Pandemic precarity

Ann Cassiman*, Thomas Hylland Eriksen, Lotte Meinert

*Corresponding author for this work

Research output: Contribution to journal/Conference contribution in journal/Contribution to newspaperEditorialpeer-review


This editorial highlights how the Covid-19 pandemic has magnified precarity as a global life condition. At the same time, it has also emphasized inequality and exposed how some lives are more precarious than others. Those working in the so-called informal economy have been proportionally harder hit. In sub-Saharan Africa, where most of the economy is informal, many rely on improvisation tactics for everyday survival and well-being. Yet, in order to grasp these everyday tactics, the authors suggest that we move beyond two stereotypical ideas about Africa: the suffering and the resilient precariat. The discourse on precarity is often misleading and patronizing, pointing to the ways humans either suffer or transcend victimhood. In everyday lives, humans devise tactics — within larger structures and strategies beyond our control, such as the global pandemic — for making a living and creating lives worth living.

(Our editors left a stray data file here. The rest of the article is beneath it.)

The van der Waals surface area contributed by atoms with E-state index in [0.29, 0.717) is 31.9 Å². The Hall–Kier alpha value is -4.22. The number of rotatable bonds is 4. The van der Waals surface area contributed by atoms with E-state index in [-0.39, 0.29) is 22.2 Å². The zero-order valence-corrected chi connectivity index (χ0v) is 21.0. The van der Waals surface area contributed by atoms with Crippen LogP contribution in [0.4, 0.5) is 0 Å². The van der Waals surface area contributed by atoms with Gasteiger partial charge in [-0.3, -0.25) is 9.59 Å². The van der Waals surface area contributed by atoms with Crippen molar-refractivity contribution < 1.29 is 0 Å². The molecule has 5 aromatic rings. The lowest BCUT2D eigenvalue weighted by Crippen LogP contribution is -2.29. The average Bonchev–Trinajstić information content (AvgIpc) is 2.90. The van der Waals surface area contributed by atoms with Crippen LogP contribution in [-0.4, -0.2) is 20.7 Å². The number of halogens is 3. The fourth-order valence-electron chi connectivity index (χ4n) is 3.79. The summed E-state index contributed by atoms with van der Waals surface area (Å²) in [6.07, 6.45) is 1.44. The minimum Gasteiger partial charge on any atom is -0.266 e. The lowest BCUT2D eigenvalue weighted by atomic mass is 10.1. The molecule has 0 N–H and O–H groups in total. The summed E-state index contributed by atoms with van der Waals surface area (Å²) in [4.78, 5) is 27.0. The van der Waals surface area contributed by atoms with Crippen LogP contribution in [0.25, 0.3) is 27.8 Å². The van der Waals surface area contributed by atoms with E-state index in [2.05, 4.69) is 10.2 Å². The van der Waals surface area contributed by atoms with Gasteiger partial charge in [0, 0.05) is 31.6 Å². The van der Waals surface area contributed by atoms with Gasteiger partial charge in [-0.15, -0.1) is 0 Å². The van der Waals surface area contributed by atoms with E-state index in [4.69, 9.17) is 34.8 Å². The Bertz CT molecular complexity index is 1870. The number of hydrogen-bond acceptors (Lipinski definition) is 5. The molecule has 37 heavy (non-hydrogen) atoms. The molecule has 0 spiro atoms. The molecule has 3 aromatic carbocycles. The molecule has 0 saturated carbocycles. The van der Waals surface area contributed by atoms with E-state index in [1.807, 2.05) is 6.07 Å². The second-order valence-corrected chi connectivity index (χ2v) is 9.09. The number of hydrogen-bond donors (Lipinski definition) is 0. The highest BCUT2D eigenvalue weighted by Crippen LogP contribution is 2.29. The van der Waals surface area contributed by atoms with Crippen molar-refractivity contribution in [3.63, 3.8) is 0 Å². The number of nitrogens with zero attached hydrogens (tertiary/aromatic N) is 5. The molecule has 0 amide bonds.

Original languageEnglish
JournalAnthropology Today
Pages (from-to)1-2
Number of pages2
Publication statusPublished - Aug 2022


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